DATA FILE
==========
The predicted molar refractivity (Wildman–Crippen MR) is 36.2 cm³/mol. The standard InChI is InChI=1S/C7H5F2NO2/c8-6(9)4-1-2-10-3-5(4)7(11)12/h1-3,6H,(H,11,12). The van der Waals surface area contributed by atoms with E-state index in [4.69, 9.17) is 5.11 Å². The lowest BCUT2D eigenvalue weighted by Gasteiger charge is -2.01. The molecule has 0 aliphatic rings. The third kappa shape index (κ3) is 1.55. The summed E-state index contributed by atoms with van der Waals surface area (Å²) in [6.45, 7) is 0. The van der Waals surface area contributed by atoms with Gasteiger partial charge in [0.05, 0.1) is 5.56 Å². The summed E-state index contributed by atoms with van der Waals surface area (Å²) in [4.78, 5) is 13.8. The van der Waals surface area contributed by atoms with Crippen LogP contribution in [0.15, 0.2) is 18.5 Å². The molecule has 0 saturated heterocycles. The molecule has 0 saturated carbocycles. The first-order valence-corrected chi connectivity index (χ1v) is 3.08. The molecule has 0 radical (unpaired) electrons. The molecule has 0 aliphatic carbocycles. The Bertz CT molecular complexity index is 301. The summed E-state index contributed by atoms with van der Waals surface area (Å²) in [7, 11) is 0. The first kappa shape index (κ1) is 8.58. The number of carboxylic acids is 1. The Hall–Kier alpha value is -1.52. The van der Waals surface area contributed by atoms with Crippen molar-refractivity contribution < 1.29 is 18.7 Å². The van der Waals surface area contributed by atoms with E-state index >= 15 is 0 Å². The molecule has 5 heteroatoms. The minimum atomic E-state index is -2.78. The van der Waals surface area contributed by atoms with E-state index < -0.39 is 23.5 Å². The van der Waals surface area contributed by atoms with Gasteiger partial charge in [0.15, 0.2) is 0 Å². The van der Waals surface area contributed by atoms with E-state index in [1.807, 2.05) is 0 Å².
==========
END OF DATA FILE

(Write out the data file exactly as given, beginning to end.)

The predicted molar refractivity (Wildman–Crippen MR) is 36.2 cm³/mol. The standard InChI is InChI=1S/C7H5F2NO2/c8-6(9)4-1-2-10-3-5(4)7(11)12/h1-3,6H,(H,11,12). The van der Waals surface area contributed by atoms with E-state index in [4.69, 9.17) is 5.11 Å². The lowest BCUT2D eigenvalue weighted by Gasteiger charge is -2.01. The molecule has 0 aliphatic rings. The third kappa shape index (κ3) is 1.55. The summed E-state index contributed by atoms with van der Waals surface area (Å²) in [6.45, 7) is 0. The van der Waals surface area contributed by atoms with Gasteiger partial charge in [0.05, 0.1) is 5.56 Å². The summed E-state index contributed by atoms with van der Waals surface area (Å²) in [4.78, 5) is 13.8. The van der Waals surface area contributed by atoms with Crippen LogP contribution in [0.15, 0.2) is 18.5 Å². The molecule has 0 saturated heterocycles. The molecule has 0 saturated carbocycles. The first-order valence-corrected chi connectivity index (χ1v) is 3.08. The molecule has 0 radical (unpaired) electrons. The molecule has 0 aliphatic carbocycles. The Bertz CT molecular complexity index is 301. The summed E-state index contributed by atoms with van der Waals surface area (Å²) in [7, 11) is 0. The first kappa shape index (κ1) is 8.58. The number of carboxylic acids is 1. The Hall–Kier alpha value is -1.52. The van der Waals surface area contributed by atoms with Crippen molar-refractivity contribution < 1.29 is 18.7 Å². The van der Waals surface area contributed by atoms with E-state index >= 15 is 0 Å². The molecule has 5 heteroatoms. The minimum atomic E-state index is -2.78. The van der Waals surface area contributed by atoms with E-state index < -0.39 is 23.5 Å². The van der Waals surface area contributed by atoms with Gasteiger partial charge in [0.15, 0.2) is 0 Å². The van der Waals surface area contributed by atoms with E-state index in [1.807, 2.05) is 0 Å².